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Memories are made of this

Alicia clearly remembers visiting the Parthenon in Athens, and how the sight of the crumbling ruin up close was less impressive than the view of it from a distance, perched majestically on the Acropolis. But Alicia had never been to Athens, so what she remembers is visiting the Parthenon, not her visiting the Parthenon.

It is not that Alicia is deluded. What she remembers is actually how it was. She has had a memory implant. Her friend Mayte had been to Greece for a holiday, and when she came back she went to the Kadok memory processing shop to have her holiday recollections downloaded onto a disc. Alicia had later taken this disc back to the same shop and had the mem- ories uploaded to her brain. She now has a whole set of Mayte's holiday memories, which to her have the character of all her other memories: they are all recollections from the first person point of view.

The slightly disturbing thing, however, is that Mayte and Alicia have exchanged such memories so many times that it seems they have quite literally inhabited the same past. Although Alicia knows she should really say that she remembers Mayte's holiday to Greece, it feels more natural simply to say she remembers the holiday. But how can you remember what you never did?

Sometimes thought experiments stretch our existing concepts so far they just break. This may well seem to be the case here. It doesn't seem right to say Alicia remembers going to Greece, but at the same time what she does is more than remember that Mayte went. We seem to be imagining a form of recollection that is not quite memory, but pretty close.

Philosophers have called these kinds of recollections quasi- memories, or just q-memories. They may appear to be just an interesting piece of science fiction, but in fact their very possibility is philosophically significant. Here's why.

There is a theory in the philosophy of personal identity known as psychological reductionism. On this view, the continued existence of an individual person requires, not necessarily the survival of a particular brain or body (although as a matter of fact we at present do require both), but the continuation of our mental lives. Just as long as my 'stream of consciousness' continues, I continue.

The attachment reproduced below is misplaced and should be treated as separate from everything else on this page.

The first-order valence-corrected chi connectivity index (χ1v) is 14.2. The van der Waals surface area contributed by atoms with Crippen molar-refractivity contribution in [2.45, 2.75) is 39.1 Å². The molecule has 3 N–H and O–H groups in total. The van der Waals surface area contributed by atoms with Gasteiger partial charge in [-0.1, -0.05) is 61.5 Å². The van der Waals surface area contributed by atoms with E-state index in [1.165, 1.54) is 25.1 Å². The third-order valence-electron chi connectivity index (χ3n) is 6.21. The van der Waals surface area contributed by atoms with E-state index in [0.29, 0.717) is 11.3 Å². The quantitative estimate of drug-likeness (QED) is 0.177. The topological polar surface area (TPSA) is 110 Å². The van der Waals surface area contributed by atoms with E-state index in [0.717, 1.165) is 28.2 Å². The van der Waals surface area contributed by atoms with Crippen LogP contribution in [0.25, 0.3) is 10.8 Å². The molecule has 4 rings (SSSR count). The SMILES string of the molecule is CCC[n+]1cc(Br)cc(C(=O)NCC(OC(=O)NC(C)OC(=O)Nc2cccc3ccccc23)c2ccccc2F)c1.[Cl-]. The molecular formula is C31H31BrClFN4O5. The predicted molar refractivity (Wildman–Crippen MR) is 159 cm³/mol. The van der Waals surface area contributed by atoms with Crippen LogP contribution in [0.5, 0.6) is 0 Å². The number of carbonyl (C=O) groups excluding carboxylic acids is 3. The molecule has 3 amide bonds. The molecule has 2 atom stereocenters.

Psychological continuity requires various things, including a certain continuity of belief, memory, personality and intention. All these things may change, but they do so gradually, not all at once. The self is merely the combination of these various factors: it is not a separate entity.

But surely the individual self cannot be 'made up of' things such as belief, memory, personality and intention? Rather, the self is what has these things, and in a sense must come first. For example, say that you remember climbing the Eiffel Tower. To remember this is to presuppose that you visited the tower. But if the concept of your continued survival is presupposed by the very idea of memory, then memories cannot be that on which your continued survival depends. The self must already 'be there' if we are to have memories at all, and so memories cannot be the building blocks of the self.

The idea of q-memory, however, challenges this. What q-memories show is that there is nothing in the idea of having first-person recall that presupposes personal identity. Alicia has q-memories of experiences which weren't hers. That means first-person recollections could be some of the building blocks of the self after all. The self would be partly made up of the right kind of first-person recollections: memories not q-memories. But, of course, if we are in a sense composed of our memo- ries, what happens when our memories become confused with those of other people, such as is the case with Alicia? Or when our memories fade or trick us? Do the boundaries of the self begin to dissolve as the reliability of memory deteriorates? Our fear of dementia in old age suggests we sense that this is true, and perhaps adds weight to the claims of psychological reductionism.

from The Pig Who Wants to be Eaten by Juian Baggini (page 88)

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